Thousands of young readers are mad for Sara Shepard’s dramatic tales of teenage betrayal and mystery.
But, it may be her meteoric rise from young author to bestseller of “Pretty Little Liars” that is the most amazing story of all.
“I was always writing,” Shepard said. “As little kids, my sister and I sat quietly and drew and wrote and made up silly stories.”
First published in 2006, “Pretty Little Liars” revolves around a clique of high school girls who navigate a dark high school world of gossip and deceit after the disappearance of their leader, Ali. The novel quickly became a hit and stayed on the New York Times’ Best Sellers list through summer 2012.
Shepard, now 35, spoke to a group of roughly 150 students, faculty and community members in the large auditorium of the campus life and sciences building. She said her success was not something she could have imagined when she was an undergraduate student studying English at New York University.
“They drilled it into our heads that you will never get published,” Shepard said. “It’s so hard you’re going to have to have some other form of employment.”
After college, Shepard worked a number of jobs, including journalist and ghostwriter for a popular novel’s short story spin-off. When she pitched the story of a group of mean high school girls and their deadly consequences to editors, she was surprised by the response: a contract for four books.
She never looked back.
“Suddenly, I’m this full-time author,” Shepard said, “and it’s been wonderful ever since.”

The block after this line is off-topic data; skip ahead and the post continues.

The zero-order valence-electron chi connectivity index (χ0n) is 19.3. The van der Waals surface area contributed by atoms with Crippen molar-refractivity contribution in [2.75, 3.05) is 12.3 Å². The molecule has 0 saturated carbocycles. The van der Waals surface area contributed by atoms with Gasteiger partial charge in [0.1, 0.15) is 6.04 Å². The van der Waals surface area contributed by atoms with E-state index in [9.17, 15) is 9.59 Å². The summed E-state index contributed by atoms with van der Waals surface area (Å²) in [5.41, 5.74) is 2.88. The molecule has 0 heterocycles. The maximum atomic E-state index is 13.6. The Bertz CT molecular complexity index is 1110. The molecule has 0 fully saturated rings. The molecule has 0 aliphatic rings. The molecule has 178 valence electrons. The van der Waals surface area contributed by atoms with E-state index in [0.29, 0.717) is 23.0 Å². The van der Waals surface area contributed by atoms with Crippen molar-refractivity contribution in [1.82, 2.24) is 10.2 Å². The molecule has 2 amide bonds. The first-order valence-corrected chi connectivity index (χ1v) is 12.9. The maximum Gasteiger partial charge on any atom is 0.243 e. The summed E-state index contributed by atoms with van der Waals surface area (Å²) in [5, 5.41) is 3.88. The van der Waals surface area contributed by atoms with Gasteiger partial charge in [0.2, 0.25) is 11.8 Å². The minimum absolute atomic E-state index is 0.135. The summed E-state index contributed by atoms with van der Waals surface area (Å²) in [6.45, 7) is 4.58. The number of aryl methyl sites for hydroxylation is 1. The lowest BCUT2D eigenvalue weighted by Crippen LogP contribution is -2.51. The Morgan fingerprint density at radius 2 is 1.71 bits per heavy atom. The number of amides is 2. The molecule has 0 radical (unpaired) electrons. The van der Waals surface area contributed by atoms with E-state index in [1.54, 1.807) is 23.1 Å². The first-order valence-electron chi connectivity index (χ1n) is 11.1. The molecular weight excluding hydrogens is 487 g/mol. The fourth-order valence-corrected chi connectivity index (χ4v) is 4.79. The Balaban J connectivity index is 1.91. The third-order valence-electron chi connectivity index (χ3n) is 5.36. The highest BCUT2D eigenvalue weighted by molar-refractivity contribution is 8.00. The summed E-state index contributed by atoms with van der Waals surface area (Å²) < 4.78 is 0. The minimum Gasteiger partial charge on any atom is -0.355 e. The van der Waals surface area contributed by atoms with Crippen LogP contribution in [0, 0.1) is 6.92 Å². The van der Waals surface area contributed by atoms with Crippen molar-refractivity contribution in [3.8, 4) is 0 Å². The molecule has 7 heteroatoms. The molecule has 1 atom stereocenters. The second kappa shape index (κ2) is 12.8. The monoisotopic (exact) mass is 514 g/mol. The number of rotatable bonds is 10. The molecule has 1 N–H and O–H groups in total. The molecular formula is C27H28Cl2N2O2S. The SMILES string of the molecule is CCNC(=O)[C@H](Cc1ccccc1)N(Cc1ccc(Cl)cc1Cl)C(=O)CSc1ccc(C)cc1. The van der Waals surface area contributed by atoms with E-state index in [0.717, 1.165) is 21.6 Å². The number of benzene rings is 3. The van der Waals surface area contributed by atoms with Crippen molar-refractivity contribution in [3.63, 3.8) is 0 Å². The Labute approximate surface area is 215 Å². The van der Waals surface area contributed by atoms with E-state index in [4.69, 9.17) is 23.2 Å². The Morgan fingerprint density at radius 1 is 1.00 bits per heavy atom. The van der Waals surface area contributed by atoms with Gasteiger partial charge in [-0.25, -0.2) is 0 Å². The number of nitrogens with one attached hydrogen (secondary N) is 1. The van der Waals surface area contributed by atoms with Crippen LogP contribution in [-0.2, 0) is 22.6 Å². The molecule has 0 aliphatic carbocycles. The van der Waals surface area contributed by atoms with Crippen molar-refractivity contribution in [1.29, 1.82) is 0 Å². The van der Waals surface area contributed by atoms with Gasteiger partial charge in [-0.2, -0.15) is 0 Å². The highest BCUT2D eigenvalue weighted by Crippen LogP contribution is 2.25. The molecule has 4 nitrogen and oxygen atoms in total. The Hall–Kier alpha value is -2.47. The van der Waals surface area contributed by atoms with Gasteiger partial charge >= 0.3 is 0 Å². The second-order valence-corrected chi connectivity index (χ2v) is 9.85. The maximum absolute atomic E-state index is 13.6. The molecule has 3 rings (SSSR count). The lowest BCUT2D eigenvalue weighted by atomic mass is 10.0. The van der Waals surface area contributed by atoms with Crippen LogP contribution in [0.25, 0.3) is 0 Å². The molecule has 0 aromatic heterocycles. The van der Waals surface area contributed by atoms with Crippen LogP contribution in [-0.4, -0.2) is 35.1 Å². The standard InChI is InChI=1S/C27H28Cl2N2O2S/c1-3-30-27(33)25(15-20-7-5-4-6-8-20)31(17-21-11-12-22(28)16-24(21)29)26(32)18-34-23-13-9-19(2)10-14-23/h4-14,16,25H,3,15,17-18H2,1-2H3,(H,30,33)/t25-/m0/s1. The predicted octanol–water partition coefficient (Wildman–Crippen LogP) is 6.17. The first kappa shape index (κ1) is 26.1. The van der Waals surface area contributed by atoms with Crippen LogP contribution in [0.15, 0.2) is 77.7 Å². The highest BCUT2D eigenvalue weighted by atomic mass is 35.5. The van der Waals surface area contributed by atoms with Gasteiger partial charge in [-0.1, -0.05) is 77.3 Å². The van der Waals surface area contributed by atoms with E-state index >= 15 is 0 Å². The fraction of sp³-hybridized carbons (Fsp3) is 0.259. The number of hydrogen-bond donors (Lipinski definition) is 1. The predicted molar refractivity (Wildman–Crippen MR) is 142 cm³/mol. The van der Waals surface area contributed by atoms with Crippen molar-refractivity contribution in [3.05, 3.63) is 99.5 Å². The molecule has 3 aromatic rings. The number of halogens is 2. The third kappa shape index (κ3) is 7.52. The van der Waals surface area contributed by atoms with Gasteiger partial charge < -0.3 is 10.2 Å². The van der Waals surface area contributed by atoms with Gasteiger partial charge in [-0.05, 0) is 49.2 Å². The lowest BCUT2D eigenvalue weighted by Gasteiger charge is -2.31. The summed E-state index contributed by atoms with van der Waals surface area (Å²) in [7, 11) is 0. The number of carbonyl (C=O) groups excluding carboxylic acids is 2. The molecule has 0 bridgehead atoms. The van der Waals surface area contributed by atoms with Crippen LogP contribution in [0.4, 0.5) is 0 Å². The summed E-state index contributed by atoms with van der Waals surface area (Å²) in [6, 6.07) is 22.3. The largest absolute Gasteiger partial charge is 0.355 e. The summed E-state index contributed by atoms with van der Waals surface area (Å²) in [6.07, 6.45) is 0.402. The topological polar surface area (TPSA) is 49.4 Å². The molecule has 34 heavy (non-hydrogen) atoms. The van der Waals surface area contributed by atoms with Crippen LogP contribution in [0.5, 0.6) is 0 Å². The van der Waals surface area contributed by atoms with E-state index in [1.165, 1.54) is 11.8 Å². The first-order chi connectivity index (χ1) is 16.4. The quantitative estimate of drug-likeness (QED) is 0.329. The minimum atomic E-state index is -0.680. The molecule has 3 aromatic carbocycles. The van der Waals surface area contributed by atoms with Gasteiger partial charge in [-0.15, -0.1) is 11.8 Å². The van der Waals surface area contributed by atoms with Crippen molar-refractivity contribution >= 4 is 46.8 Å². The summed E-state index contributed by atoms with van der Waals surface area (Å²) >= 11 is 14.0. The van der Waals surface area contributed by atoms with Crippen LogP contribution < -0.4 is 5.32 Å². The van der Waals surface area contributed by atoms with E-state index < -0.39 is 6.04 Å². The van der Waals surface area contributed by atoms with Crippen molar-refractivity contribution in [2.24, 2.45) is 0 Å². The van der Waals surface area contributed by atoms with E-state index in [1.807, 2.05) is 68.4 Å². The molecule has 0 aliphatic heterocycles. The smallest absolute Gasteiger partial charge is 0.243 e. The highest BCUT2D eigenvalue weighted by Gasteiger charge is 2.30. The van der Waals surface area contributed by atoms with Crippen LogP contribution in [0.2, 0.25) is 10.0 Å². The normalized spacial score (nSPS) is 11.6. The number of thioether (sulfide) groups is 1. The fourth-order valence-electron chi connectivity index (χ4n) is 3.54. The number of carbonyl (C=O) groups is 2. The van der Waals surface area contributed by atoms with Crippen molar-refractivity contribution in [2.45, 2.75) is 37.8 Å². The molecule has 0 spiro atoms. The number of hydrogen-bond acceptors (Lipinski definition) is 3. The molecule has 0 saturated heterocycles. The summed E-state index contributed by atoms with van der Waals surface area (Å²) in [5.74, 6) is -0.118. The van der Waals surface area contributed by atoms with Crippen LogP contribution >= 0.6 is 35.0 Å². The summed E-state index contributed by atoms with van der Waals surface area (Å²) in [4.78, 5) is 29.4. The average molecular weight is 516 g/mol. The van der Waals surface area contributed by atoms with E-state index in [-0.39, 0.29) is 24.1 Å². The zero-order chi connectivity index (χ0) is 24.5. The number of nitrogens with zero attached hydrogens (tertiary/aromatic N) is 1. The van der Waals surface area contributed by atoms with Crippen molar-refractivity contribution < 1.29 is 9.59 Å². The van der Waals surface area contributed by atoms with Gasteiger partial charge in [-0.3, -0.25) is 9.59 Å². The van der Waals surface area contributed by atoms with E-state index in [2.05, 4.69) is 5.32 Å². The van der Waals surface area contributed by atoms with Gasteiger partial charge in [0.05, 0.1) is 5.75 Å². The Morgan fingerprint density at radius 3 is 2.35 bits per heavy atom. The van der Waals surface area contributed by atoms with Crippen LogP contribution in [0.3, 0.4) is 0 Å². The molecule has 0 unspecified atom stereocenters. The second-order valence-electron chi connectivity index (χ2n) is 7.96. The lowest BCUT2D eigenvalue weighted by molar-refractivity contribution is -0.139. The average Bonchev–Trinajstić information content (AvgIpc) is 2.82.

Shepard, born in Kittanning in Armstrong County, moved to the Philadelphia area when she was in 6th grade. “Pretty Little Liars” is set in Pennsylvania and her experiences growing up heavily influenced her writing.
The characters “all came from elements of my own life or experiences,” Shepard said. “Suburban Philadelphia, where I grew up, is just sort of … suburban. You know, snooty, uppity at times, but also very unique and fascinating.”
“Any writing class will tell you, when you know something, it just makes your writing so much stronger.”
Shepard went into detail about her writing style, giving some pointers on the way she kept the thread going with the 14 books in the “Pretty Little Liars” series and six novels in “The Lying Game.”
“A lot of authors don’t outline,” Shepard said. “But there’s so much going on, if I didn’t write an outline, I’d go insane.”
Her first experiences after her initial book was published – recruiting readers on MySpace, Facebook and Twitter – quickly evolved into receiving fan art in the form of stop-action animation and re-enactment videos. A television executive approached her about creating a pilot out of the novel.
“I can’t describe what it feels like to have this thing you worked so hard on reworked by Hollywood people,” Shepard said. “It’s kind of an indescribable thing for an author.”
Shepard’s novels have been dynamite on the small screen. Two of the popular book series she has written, “Pretty Little Liars” and “The Lying Game,” have been made into television shows on the ABC Family channel.
The crowd at the event was very well-prepared. A snafu with a nearby bookstore meant organizers couldn’t sell copies at the lecture. But that didn’t stop about 100 people from participating in the following autograph session. Copies of books, photographs, DVDs and even one VHS tape brought in by fans were graced by Shepard’s signature.
Freshman Abby Boytos, 18, of West Mifflin, brought the most recent book from the series, “Ali’s Pretty Little Lies,” to be signed, along with two friends from home she convinced to accompany her.
“I was really, really excited when I found out she was coming to campus,” said Boytos, who owns all eight original books in the series. “I wanted to bring all my books to sign, but they would only let me bring one.”